O Almighty Lord God, who for the sin of man didst once drown all the world, except eight persons, and afterward of thy great mercy didst promise never to destroy it so again; We humbly beseech thee, that although we for our iniquities have worthily deserved a plague of rain and waters, yet upon our true repentance thou wilt send us such weather, as that we may receive the fruits of the earth in due season; and learn both by thy punishment to amend our lives, and for thy clemency to give thee praise and glory; through Jesus Christ our Lord. Amen.
– Prayer “For Fair Weather”, Book of Common Prayer
For those of us in the west – particularly those of us living and working in urban or suburban settings – the emphasis in older prayer books, such as the Book of Common Prayer, on the weather or on protection in darkness (“Lighten our darkness, we beseech thee, O Lord…”) can seem to us merely picturesque.
Our lives are so better insulated from the effects of the weather, in particular, that the idea of praying for either rain or for fair weather seems almost irrelevant. And as for prayers “In Time of Dearth and Famine”, well, dearth and famine are now a matter of location rather than of time: something that happens to other people elsewhere, rather than something that may occasionally happen to us. So it’s not surprising that the equivalent section in the Church of England’s latest liturgy, Common Worship, does not include any prayers on this subject.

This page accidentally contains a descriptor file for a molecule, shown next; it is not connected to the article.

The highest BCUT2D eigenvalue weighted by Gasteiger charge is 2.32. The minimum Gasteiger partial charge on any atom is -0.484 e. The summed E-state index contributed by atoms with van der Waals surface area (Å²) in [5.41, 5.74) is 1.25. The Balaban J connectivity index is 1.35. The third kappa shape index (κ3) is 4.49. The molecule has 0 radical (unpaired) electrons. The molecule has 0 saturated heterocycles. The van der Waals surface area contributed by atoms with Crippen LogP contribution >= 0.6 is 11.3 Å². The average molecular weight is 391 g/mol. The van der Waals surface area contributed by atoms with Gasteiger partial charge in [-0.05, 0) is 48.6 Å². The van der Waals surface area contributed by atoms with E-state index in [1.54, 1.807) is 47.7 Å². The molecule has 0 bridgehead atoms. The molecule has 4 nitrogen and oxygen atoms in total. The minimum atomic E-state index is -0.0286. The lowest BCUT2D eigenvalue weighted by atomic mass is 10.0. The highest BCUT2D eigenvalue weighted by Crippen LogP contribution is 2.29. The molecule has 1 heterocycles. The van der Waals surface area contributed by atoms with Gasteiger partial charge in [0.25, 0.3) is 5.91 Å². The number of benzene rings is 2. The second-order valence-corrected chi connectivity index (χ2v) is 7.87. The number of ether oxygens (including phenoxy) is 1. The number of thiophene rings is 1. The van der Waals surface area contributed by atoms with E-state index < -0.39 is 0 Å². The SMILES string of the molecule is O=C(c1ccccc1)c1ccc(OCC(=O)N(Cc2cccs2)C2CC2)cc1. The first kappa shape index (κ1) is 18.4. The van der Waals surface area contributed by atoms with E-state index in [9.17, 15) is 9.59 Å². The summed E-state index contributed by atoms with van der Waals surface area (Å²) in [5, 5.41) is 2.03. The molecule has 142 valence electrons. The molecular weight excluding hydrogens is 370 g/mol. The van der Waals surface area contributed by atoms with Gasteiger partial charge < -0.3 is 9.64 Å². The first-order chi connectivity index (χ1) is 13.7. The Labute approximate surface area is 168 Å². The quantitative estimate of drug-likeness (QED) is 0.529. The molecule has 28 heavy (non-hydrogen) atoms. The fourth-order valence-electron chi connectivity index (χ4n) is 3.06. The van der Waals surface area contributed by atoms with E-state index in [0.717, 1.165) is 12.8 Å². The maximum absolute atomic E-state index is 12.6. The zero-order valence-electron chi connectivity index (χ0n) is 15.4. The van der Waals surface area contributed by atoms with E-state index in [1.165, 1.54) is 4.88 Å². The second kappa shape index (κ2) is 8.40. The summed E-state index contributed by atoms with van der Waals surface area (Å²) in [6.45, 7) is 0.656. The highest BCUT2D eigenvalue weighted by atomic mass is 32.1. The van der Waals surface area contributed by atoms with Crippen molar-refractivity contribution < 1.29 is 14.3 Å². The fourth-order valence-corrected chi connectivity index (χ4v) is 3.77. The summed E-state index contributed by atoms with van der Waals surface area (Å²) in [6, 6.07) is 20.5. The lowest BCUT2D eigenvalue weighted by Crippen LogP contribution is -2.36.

It seems to me that, for many of us today, the place once taken by the weather is now occupied by the economy: forces we barely understand and over which we have no control, that one minute can shine benevolently upon us (sometimes for a whole “nice” decade), and the next can bring us uncertainty, misery or even ruin.
I’m not sure that modern liturgies have picked up on this at all. I don’t recall encountering prayers for benevolent economic circumstances, and certainly the Common Worship texts linked above do not include this. The nearest they come are prayers “for those engaged in commerce and industry” and “for social justice and responsibility”. That in itself may show how the liturgical life of the church has become increasingly detached from the concrete, day-to-day realities of our lives, in favour of airy generalities.
But if anyone does know of any prayers for benevolent economic conditions (or for use In Time of Economic Dearth) then do please mention them in the comments.